A federal district court has handed the Commodity Futures Trading Commission (CFTC) a substantial victory, largely rejecting a legal challenge to the agency’s cross-border interpretive guidance brought by financial trade associations such as SIFMA and ISDA. The court’s Opinion means that, absent a successful appeal, the CFTC’s Guidance and its cross-border application of its Dodd-Frank swap rules are here to stay. The price of the CFTC’s victory, though, was the court’s conclusion that the Guidance is non-binding, so that the question of whether the CFTC is overreaching in applying its swap rules overseas can still be raised in defense of future CFTC enforcement actions.

The duck test

The heart of the court’s Opinion upholding the Guidance was that the Guidance is a “policy statement” of how the CFTC expects to apply Dodd-Frank in the cross-border context, combined with an “interpretive rule” in which the CFTC gave its construction of the statutory text in section 2(i) of the Commodity Exchange Act (enacted as part of Dodd-Frank). Because neither a policy statement nor an interpretive rule is binding on the CFTC or market participants, the Opinion held that the Guidance is not reviewable by the court.

Rather, in the words of the Opinion:

If and when the CFTC applies the [Guidance] in an enforcement action or lawsuit, it will be reviewable in the context of that action . . .

The Opinion added:

The Court will not question the CFTC’s decision to proceed in interpreting and applying Section 2(i) on a case-by-case basis through [enforcement] adjudication . . .

The court invoked the “duck test” (if it looks like a duck, walks like a duck, and quacks like a duck, it is a duck) to reject the trade associations’ efforts to categorize the Guidance as a binding “legislative rule” that would be reviewable in court. The Opinion stated:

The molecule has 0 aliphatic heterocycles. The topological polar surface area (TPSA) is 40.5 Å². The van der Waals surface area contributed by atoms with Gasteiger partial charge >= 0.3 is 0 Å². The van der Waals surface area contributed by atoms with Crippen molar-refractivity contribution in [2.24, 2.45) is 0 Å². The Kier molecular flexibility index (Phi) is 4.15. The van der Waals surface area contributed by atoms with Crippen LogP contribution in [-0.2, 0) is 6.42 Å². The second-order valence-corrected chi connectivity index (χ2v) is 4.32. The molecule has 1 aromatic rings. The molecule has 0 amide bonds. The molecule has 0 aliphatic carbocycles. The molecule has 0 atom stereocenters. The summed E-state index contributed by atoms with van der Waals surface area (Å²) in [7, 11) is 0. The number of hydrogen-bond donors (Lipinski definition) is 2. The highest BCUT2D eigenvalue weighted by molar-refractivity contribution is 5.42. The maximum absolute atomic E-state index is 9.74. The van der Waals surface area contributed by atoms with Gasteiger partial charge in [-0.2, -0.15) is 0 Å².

Because the majority of the [Guidance] looks, walks, and quacks like a policy statement, the Court holds that the majority of the [Guidance] is a policy statement [with the remainder being an interpretive rule].

Limited CFTC cost-benefit consideration of Dodd-Frank rules required

In addition to the Guidance, the trade associations also challenged many of the Dodd-Frank swap rules that the CFTC is applying to conduct overseas. The Opinion generally rejected this challenge, too.

The court did send some rules back to the CFTC for further consideration of the costs and benefits of an extraterritorial application of those rules. However, the court made clear its view that it is likely the CFTC can do so while still reaching the same results.

Significantly, the CFTC’s Dodd-Frank swap rules all remain in effect while the agency conducts its additional, limited, cost-benefit consideration.


The disposition of the trade associations’ challenges to specific CFTC swap rules in the court’s Order was as follows:

  • Challenge to Trade Execution Rule (establishing procedure for determining swaps that are “made available to trade”):  Dismissed because trade associations lack standing, and because no comments were filed on the extraterritorial application of this rule;
  • Challenge to Large Swap Trader Reporting, Straight-Through Processing, and Clearing Determination Rules:  Summary judgment granted to CFTC because no comments were filed on the extraterritorial application (including costs and benefits) of these rules; and
  • Challenge to remaining rules: Remanded to CFTC for further, limited, cost-benefit consideration, though the rules remain in effect:
    • real-time reporting;
    • daily trading records;
    • portfolio reconciliation and swap documentation;
    • entity definitions;
    • swap dealer registration;
    • risk management;
    • chief compliance officer;
    • Swap Data Reporting (SDR);
    • historical swap data reporting; and
    • Swap Execution Facility (SEF) registration.